So I’m not sure who coined the phrase “friendly foreclosure” but it certainly seems to have caught on.


If you do a google search on Friendly Foreclosure you get over 2.5 million results.




I help people short sell homes in the Phoenix area.  I guess that makes me a “Short Sale Realtor®”.  When I am counseling homeowners, our discussion always touches upon on options and alternatives to short sale.  One of these options is called  Deed in Lieu of Foreclosure or in “mortgage slang”, a Friendly Foreclosure.

Incidentally, look at the Google results for Deed in Lieu of Foreclosure.







Whether it’s our penchant for slang, or that lieu is hard to spell, the term “friendly foreclosure” has sure caught on.

So what happens in a friendly foreclosure, aka deed in lieu of foreclosure?

In a deed in lieu of foreclosure, the homeowner voluntarily deeds the collateral property back to the lender in an exchange for a release from all obligations under the mortgage.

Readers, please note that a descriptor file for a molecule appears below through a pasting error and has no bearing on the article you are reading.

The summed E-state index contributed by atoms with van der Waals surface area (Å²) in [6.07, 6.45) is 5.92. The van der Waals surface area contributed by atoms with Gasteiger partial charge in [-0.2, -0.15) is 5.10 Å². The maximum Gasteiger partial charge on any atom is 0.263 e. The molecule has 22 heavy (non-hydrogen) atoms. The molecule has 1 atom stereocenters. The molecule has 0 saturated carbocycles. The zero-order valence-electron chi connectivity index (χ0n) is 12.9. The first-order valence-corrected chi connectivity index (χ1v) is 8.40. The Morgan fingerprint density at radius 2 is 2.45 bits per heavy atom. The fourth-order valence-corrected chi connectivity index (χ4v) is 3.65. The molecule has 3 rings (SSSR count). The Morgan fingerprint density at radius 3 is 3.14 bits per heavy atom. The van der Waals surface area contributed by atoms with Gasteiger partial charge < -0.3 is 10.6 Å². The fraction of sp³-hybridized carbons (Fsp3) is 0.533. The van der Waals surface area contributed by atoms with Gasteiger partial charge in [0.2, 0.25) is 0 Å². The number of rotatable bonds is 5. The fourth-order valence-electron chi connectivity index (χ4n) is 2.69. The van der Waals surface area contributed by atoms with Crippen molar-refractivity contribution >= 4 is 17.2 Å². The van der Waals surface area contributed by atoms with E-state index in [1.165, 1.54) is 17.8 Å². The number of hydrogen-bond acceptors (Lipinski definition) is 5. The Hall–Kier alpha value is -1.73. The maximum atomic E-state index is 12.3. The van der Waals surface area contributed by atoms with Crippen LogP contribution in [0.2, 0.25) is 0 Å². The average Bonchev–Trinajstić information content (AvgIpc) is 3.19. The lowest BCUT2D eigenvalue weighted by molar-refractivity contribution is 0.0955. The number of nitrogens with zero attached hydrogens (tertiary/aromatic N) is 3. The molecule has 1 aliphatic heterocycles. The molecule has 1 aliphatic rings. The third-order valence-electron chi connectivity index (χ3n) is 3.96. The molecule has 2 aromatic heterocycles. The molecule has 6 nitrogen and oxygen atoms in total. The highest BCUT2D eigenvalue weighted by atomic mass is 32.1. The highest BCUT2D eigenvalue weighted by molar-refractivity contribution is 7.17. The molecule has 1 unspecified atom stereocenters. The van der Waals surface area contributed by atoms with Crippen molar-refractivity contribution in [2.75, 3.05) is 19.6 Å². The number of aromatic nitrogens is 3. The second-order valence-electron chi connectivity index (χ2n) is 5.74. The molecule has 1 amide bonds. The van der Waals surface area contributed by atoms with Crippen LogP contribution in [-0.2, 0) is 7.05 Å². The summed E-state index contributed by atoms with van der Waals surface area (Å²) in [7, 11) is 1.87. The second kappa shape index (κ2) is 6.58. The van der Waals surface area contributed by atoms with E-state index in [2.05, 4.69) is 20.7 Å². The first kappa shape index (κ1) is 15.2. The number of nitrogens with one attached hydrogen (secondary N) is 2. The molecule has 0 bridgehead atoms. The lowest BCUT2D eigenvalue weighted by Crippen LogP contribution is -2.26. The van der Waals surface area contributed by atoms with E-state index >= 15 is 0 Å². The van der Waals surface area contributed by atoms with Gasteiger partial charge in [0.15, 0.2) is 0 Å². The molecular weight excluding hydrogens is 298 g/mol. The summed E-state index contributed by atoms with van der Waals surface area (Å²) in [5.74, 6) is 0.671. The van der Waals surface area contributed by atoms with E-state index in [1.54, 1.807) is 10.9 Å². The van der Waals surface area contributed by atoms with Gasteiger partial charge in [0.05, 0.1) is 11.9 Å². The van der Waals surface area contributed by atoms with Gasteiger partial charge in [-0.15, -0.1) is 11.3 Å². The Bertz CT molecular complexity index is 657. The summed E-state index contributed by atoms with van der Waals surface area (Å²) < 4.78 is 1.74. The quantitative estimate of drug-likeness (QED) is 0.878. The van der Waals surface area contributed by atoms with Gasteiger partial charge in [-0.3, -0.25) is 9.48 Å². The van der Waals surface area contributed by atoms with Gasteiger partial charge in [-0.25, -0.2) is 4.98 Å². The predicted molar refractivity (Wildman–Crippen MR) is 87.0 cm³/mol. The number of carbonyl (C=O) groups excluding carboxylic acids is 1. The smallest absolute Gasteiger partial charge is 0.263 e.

Sounds great right?  I know.  Several years ago someone I knew attempted to do a deed in lieu.  She signed a paper deeding her home back to Chase and mailed it, along with the keys, instead of the mortgage payment.

It took a few weeks before she got a friendly letter back explaining that Chase was not at liberty to accept the deed.  They suggested she try a short sale first.

So that’s generally how it works.  Your lender may agree to a Deed in Lieu of Foreclosure but generally they make you attempt to sell the property first at fair market value through a licensed real estate agent for at least 90 days.

In the Phoenix Market, the number of homes for sale are at historically low levels.

This means it is very likely that homeowners will be able to successfully short sell their home and never have to walk down the Friendly Foreclosure road.

If you have questions on short sales, the foreclosure process or just want to know your home value,  drop me a line.

Aimee Burrell |  Real Estate Broker | Tipton Group Real Estate